Like many of the best mobile games, Dots is deceptively simple. Take four or more circles of the same color and connect them to make a square. The app was created in the spring of 2013 by Patrick Moberg and Paul Murphy as part of a Hackers in Residence program at Betaworks, a four month development session meant to create new projects and see which ideas are worth pursuing. From those humble beginnings the game has gone on to be a worldwide sensation, hitting the top of the charts in over 20 countries.

But in the world’s biggest mobile market, China, Dots hasn’t had an impact at all. While copycat games have been raking in the cash, Dots was basically ignored by Chinese consumers. "It’s much bigger than North America, yet makes up less than 1 percent of our install base," said Dots CEO Paul Murphy. And so today the company is trying to succeed where so many companies, from Zynga to King, the maker of Candy Crush, have failed. It’s launching a Chinese version of its game and it's bringing on a big partner, arguably the biggest, in Alibaba, the Chinese web giant with more sales than Amazon and eBay combined.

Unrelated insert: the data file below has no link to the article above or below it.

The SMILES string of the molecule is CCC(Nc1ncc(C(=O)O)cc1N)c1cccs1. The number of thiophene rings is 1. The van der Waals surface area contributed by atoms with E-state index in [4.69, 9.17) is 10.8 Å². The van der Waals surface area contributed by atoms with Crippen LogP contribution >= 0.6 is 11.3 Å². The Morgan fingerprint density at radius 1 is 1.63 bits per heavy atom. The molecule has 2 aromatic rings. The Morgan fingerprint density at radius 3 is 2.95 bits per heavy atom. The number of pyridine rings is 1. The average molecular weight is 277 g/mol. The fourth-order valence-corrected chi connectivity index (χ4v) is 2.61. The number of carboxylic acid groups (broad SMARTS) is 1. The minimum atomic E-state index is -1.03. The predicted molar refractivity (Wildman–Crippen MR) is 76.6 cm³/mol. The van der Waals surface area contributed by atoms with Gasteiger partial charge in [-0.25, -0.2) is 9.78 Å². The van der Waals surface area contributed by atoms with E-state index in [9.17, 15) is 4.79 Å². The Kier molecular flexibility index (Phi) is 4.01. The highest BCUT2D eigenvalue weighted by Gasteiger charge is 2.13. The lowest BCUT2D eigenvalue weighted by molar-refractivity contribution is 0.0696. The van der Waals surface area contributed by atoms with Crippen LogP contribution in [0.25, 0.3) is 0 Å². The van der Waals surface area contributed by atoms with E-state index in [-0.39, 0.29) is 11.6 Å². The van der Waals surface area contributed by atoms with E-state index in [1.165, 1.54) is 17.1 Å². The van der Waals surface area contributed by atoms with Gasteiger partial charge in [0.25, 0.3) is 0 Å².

American apps are increasingly looking to China

Kelland Willis, a Forrester analyst focused on China, says Dots' decision to attack the Chinese market highlights a much bigger shift among American tech companies. "I would say that there are definitely more American apps as a whole looking to expand into China today, driven by the massive mobile market in China, the ease of scaling digital products today and likely reaching saturation in the US," says Willis. "The difference between now and five years ago is massive."